Friday, March 14, 2008
Place: Chattanooga, TN
Somebody must have given Mom a damn good reason to take a carload of kids to the State Fair. She didn’t like taking her own children anywhere. This was years before Mom discovered she was going blind. She was a nervous driver under any conditions. She had a bad habit of slamming on the brakes at the slightest provocation. In 1964, we never wore rear seat belts, so each time Mom slammed on the brakes, any child sitting behind her tumbled to the floor. My siblings and I were used to it, but the other kids giggled and rolled their eyes.
Along for the ride to the State Fair that day were two Cohen boys, two Stein boys and three Dubrow kids; my brother, my sister and me. Seven children between the ages of ten and seven, my brother, David, being the oldest. and me being the youngest, crammed into one station wagon.
We all lived on the same sleepy suburban cul-de-sac. Every house on our street was home to a Jewish family. It was our own self-imposed middle class ghetto. No matter what city you lived in, Jewish neighborhoods like ours were always nicknamed “Little Israel” by both the people living there and by the people who came to visit.
The station wagon Mom drove that day was a metallic blue Oldsmobile Vista Cruiser with a raised roof and tinted glass side panels. It had three rows of seats. The last seat was smaller and faced backwards. The seat was too small and narrow for adults, but perfect for children. I guess the car designers figured the kids who sat in that last back seat would have more to look at if they faced the back window. My siblings and I liked it because our parents in the front seat couldn’t see the obscene gestures we made at the cars following us.
Mom took seven children to the State Fair on a perfect August day. The hottest days were behind us and school was still a month away. I don’t remember much about the fair. I have vague images of the sun shining brightly, eating cotton candy, avoiding the scary rides, and Mom reminding us to stay close together so we didn’t get lost.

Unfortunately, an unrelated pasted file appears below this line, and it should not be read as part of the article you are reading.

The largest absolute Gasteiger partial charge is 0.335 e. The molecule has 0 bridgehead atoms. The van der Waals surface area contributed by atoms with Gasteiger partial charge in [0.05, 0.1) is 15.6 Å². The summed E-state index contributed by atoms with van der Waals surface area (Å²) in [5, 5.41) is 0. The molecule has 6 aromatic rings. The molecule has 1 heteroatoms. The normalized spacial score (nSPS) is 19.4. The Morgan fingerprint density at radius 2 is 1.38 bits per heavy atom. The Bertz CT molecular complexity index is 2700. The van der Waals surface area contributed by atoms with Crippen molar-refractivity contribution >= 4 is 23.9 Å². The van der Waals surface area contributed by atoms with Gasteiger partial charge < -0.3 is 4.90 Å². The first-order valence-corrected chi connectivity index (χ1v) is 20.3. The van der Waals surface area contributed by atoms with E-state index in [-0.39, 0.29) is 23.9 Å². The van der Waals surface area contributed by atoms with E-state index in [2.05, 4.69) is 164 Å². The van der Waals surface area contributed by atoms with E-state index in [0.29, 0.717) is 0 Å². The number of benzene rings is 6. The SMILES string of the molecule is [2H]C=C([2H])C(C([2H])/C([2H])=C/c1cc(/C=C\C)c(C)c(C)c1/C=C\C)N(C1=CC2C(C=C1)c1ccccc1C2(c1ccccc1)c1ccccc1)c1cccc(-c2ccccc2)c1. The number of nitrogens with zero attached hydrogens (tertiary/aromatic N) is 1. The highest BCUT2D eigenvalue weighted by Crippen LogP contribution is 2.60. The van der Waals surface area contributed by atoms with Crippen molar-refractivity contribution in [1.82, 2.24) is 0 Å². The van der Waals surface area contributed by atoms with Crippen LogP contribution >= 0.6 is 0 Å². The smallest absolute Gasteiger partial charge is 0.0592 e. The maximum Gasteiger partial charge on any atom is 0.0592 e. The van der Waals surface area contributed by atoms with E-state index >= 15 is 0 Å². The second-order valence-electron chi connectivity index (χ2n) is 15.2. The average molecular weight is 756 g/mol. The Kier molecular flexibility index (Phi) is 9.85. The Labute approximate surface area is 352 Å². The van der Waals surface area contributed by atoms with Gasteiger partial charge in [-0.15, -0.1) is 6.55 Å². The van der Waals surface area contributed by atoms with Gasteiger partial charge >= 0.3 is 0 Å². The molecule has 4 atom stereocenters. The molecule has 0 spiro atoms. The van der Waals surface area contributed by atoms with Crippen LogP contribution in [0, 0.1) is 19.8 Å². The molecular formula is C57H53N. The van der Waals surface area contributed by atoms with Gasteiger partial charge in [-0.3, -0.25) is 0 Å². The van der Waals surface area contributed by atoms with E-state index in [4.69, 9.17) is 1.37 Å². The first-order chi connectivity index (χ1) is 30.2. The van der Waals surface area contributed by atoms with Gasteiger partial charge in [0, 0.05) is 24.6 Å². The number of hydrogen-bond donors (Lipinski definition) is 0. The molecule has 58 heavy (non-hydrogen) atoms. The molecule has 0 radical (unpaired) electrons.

On the way home, Mom stopped at an Eckerd’s Drug Store. She probably had an errand to do and figured it was foolish to waste the entire day on chauffeuring children without getting something constructive done. She went into the store and seven kids piled out of the station wagon after her. I knew this drug store. I made a beeline for the comic book spinner rack.
The closer I got to the comic books, the further the rest of the world receded. I searched through the rows, past teenage romance comics, horror comics, and Archie comics until I found a Super Hero comic book. Taking the comic book out of the rack and opening the pages was like entering a bubble where nothing else existed.
I dimly remember one of the Cohen boys poking his head inside my bubble to tell me to put the comic book down because we were about to leave. I shrugged and went back into comic book world. I wasn’t worried because I knew Mom would never leave without me. When it came truly, positively, this is the last time I’m telling you, time to leave, she would come find me and drag me out of the store.
I read three comic books from cover to cover before I realized that the six other kids, Mom, and the Vista Cruiser were gone.
I had been left behind. Stranded at the Eckerd’s Drug Store.
I ran out of the store and searched the parking lot. I searched the road in hopes that they hadn’t gotten too far away. Maybe they had only made it to the traffic light and I could still catch up. I looked all around, but they weren’t just gone; they were long gone.